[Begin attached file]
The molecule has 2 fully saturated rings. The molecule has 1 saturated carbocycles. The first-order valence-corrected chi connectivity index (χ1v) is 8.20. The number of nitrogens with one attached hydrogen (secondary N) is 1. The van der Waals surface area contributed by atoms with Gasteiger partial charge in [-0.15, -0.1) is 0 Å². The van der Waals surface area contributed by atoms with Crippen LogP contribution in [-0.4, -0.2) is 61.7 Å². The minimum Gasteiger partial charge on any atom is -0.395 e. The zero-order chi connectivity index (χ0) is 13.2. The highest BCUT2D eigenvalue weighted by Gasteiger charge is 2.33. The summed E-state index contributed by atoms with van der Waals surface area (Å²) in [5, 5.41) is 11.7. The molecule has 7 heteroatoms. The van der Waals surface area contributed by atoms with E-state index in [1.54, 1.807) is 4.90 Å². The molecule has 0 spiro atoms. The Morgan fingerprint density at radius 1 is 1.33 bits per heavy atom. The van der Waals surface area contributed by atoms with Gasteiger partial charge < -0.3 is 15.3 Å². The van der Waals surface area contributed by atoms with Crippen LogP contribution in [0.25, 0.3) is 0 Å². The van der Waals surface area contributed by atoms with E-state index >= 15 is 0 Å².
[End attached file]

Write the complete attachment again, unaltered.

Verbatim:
The molecule has 2 fully saturated rings. The molecule has 1 saturated carbocycles. The first-order valence-corrected chi connectivity index (χ1v) is 8.20. The number of nitrogens with one attached hydrogen (secondary N) is 1. The van der Waals surface area contributed by atoms with Gasteiger partial charge in [-0.15, -0.1) is 0 Å². The van der Waals surface area contributed by atoms with Crippen LogP contribution in [-0.4, -0.2) is 61.7 Å². The minimum Gasteiger partial charge on any atom is -0.395 e. The zero-order chi connectivity index (χ0) is 13.2. The highest BCUT2D eigenvalue weighted by Gasteiger charge is 2.33. The summed E-state index contributed by atoms with van der Waals surface area (Å²) in [5, 5.41) is 11.7. The molecule has 7 heteroatoms. The van der Waals surface area contributed by atoms with E-state index in [1.54, 1.807) is 4.90 Å². The molecule has 0 spiro atoms. The Morgan fingerprint density at radius 1 is 1.33 bits per heavy atom. The van der Waals surface area contributed by atoms with Gasteiger partial charge < -0.3 is 15.3 Å². The van der Waals surface area contributed by atoms with Crippen LogP contribution in [0.25, 0.3) is 0 Å². The van der Waals surface area contributed by atoms with E-state index >= 15 is 0 Å².